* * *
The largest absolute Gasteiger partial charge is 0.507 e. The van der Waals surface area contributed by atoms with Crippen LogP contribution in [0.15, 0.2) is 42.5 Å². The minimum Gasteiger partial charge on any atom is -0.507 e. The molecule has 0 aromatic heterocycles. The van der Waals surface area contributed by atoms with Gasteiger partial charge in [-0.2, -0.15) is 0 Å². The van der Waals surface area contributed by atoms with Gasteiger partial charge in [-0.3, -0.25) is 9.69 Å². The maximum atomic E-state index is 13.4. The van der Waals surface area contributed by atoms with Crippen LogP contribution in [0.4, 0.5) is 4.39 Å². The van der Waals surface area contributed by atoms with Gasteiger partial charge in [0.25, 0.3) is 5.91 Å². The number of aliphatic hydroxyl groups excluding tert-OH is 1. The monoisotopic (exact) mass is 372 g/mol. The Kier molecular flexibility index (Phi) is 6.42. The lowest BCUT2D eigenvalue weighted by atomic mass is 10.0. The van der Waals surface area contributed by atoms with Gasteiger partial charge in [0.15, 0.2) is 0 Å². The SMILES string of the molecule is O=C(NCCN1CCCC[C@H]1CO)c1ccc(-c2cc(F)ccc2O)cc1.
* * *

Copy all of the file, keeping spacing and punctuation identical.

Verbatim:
The largest absolute Gasteiger partial charge is 0.507 e. The van der Waals surface area contributed by atoms with Crippen LogP contribution in [0.15, 0.2) is 42.5 Å². The minimum Gasteiger partial charge on any atom is -0.507 e. The molecule has 0 aromatic heterocycles. The van der Waals surface area contributed by atoms with Gasteiger partial charge in [-0.2, -0.15) is 0 Å². The van der Waals surface area contributed by atoms with Gasteiger partial charge in [-0.3, -0.25) is 9.69 Å². The maximum atomic E-state index is 13.4. The van der Waals surface area contributed by atoms with Crippen LogP contribution in [0.4, 0.5) is 4.39 Å². The van der Waals surface area contributed by atoms with Gasteiger partial charge in [0.25, 0.3) is 5.91 Å². The number of aliphatic hydroxyl groups excluding tert-OH is 1. The monoisotopic (exact) mass is 372 g/mol. The Kier molecular flexibility index (Phi) is 6.42. The lowest BCUT2D eigenvalue weighted by atomic mass is 10.0. The van der Waals surface area contributed by atoms with Gasteiger partial charge in [0.15, 0.2) is 0 Å². The SMILES string of the molecule is O=C(NCCN1CCCC[C@H]1CO)c1ccc(-c2cc(F)ccc2O)cc1.